|"Projector Infantry Anti-Tank" Spigot Bomb
From 1942 to 1950 this was the primary anti-tank weapon for British infantry.
The PIAT was the invention of artillery officer Lieutenant Colonel Blacker.
Although development started in 1937, as a replacement for the Boys AT Rifle, it wasn't a well received concept as it was originally based on the 2" HE mortar projectile. In 1940 Blacker became involved with MD1, a department of the Ministry of Defense and in association with them improved the overall design and enlarged the warhead to a 3-1/4" shaped charge type.
The PIAT was eventually adopted early in 1942 and went into production later that year.
The bomb consisted of a three pound hollow charge warhead with an impact nose fuze. The finned hollow tail boom contained a small propelling charge. The simple tubular metal discharger was 37 inches long, weighed about 32 pounds and consisted of an open tray in front of a spring-loaded spigot rod .
The weapon was first cocked by means of the butt plate at the base. The gunner stood on the plate and pulled the tube up. This retracted the spigot rod while also compressing a massive internal spring. This was a difficult and strenuous thing to do, but only had to be done once. A large cork was inserted in the hole that the spigot retracted into.
When ready to fire, the cork was pulled from the spigot hole, the bomb was fuzed and then placed in the "muzzle" tray.
Pulling the trigger released the rod which slammed into the tail boom, detonating the propelling charge as well as providing an additional kick assist.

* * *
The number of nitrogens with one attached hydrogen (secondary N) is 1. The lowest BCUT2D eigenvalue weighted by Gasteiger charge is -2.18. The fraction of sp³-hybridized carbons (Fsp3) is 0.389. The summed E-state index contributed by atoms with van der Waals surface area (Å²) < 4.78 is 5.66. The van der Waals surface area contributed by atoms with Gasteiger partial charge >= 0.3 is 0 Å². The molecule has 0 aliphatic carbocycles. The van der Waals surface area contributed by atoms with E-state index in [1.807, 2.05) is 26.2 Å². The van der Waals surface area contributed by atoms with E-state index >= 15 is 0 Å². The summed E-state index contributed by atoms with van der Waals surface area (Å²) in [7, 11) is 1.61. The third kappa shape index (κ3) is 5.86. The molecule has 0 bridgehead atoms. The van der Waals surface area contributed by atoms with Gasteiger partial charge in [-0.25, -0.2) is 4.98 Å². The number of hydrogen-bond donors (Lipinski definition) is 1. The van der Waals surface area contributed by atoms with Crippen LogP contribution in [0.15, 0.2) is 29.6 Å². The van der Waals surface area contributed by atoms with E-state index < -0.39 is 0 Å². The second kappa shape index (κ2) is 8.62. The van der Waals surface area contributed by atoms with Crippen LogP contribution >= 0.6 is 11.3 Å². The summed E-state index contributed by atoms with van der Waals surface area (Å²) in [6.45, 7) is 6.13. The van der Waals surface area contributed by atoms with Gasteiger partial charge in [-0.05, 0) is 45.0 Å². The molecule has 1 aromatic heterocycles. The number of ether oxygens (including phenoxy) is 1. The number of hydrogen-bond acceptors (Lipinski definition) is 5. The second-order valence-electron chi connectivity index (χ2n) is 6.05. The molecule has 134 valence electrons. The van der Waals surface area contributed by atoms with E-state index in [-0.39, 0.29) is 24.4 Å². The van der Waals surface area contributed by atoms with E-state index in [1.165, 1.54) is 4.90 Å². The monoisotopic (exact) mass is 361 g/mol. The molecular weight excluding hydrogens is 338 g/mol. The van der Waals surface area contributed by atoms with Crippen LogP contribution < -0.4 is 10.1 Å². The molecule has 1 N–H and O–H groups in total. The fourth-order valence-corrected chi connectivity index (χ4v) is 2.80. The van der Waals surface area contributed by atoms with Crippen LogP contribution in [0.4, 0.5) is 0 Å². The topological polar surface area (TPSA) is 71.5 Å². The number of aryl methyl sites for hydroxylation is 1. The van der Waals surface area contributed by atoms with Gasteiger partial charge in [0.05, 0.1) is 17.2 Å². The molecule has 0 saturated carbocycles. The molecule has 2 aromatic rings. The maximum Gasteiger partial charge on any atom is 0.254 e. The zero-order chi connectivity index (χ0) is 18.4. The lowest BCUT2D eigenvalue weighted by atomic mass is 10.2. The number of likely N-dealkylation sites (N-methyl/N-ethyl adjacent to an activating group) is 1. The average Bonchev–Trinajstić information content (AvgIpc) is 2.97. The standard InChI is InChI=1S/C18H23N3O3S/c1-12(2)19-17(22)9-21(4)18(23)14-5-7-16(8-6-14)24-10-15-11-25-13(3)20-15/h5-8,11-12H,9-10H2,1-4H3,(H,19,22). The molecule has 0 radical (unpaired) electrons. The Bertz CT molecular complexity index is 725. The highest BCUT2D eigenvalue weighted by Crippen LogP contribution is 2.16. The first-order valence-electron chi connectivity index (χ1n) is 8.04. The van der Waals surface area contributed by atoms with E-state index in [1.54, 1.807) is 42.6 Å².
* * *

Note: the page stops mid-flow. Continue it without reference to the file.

Upon firing, the spigot was blown back and automatically re-cocked. This also helped absorb some of ferocious recoil.
It was absolutely violent to shoot, heavy, bulky, and hard to operate but was an effective tank killer.
The propelling charge was instantaneous and blew the bomb off the spigot sending the round on an arcing trajectory. It was not a rocket assisted flight as sometimes described.
As disconcerting as it was to see this bomb fly through the air in a characteristic slow and "wobbly" manner, the hollow charge was capable of piercing four inches of armor, enough to deal with most tanks.
While the maximum range was much greater, accuracy limited to it to an effective distance of about 100 yards. This was its major drawback.
Here is the zinc made fuze container (and fuze), which was clipped to the fin assembly and removed before use.
There was a transit plug in the nose which was removed and replaced by fuze. The locking collar slipped over the fuze and was held in place with a twist lock feature. The fuze could be removed if the round was not used.
This particular round is marked:
"I.C.I./C/FHE 4/43 LOT 927 " with red “X”markings around the top. (Prepared for tropical climates.)
(Apparently a partial water recovered specimen accounting for the bubbled tail boom paint and corroded fuze container.)